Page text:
It is not an exaggeration to say that the nearly two-year-old conflict in northern Ethiopia has witnessed the most intense propaganda war of any intrastate conflict in recent memory. No other internal conflict, not least in Africa, became a war of propaganda and narratives for global public opinion and allegiance, covered extensively by the international media, to an equivalent extent. The Arab Spring in the last decade and the ongoing Ukraine war, two major crises of the smartphone era, have each generated their own intense information war to influence global public opinion. But these are popular uprisings engulfing a large volatile region and an interstate war involving a major nuclear power, respectively.
In order to conjure a useful historical comparison in which propaganda and “weaponized narrative” were equivalently an integral part of a domestic, non-geopolitical conflict like in Ethiopia today; one has to go so far back to the Spanish Civil War that ravaged the country in the fourth decade of the 20th century. Just like in the conflict in northern Ethiopia today, it appears the warring political factions in the Spanish Civil War were backed by different international “entities” (the cyber army today replacing the international brigade of yesteryears). Both the Spanish Civil War and the current conflict in northern Ethiopia use war propaganda to sway public opinion around the world through well-crafted atrocity stories and narratives. The difference is that today’s war propaganda uses social media networks rather than posters and cinema.
Historians credit this propaganda war with complicating and prolonging the Spanish Civil War, turning it “into a nasty, brutish fight, turning erstwhile neighbors into fervent enemies.” When the warring factions saw that propaganda could be more versatile than bullets and bombs, and when they came to realize that armed conflict alone could not resolve a highly fluid civil war, propaganda came to be regarded as the “ultimate weapon” to win the civil war. Except, this time around, in the current conflict in northern Ethiopia, it is not both warring factions that hinge their hope of victory on the propaganda front. Nor is the propaganda and narrative warfare in today’s information age symmetrical by nature.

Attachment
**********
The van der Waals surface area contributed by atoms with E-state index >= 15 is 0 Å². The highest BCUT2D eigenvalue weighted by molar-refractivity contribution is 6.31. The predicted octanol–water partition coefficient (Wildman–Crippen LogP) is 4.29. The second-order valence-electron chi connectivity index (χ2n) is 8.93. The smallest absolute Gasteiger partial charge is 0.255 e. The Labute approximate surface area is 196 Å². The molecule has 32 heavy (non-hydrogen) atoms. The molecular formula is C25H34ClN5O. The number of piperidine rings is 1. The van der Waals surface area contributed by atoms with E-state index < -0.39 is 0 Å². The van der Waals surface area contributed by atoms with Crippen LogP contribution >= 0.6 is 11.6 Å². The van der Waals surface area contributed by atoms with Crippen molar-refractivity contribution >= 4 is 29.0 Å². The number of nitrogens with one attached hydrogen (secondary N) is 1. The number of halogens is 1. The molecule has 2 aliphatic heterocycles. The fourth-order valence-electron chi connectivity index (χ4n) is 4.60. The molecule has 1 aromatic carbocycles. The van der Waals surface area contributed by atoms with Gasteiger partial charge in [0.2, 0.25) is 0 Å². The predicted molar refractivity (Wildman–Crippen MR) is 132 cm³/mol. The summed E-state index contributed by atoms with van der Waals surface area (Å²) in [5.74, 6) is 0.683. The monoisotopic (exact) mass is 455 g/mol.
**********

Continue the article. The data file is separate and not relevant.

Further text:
The sudden collapse of the peace talks amidst enthusiastic approval by the international community and the immediate resumption of full-frontal fighting in northern Ethiopia has understandably confounded spectators and analysts alike. It is tempting to dismiss the propaganda war as a mere messaging spin equally deployed by both factions to blame the other side for the relapse to war and to focus instead on the thorny hardcore issues, such as “the blockade’ and the ineffectiveness of outside mediators, that are preventing the warring parties from compromising to start a formal peace talk. Even claims that there was never any serious intention or attempt to mediate a peaceful resolution to the conflict have been made.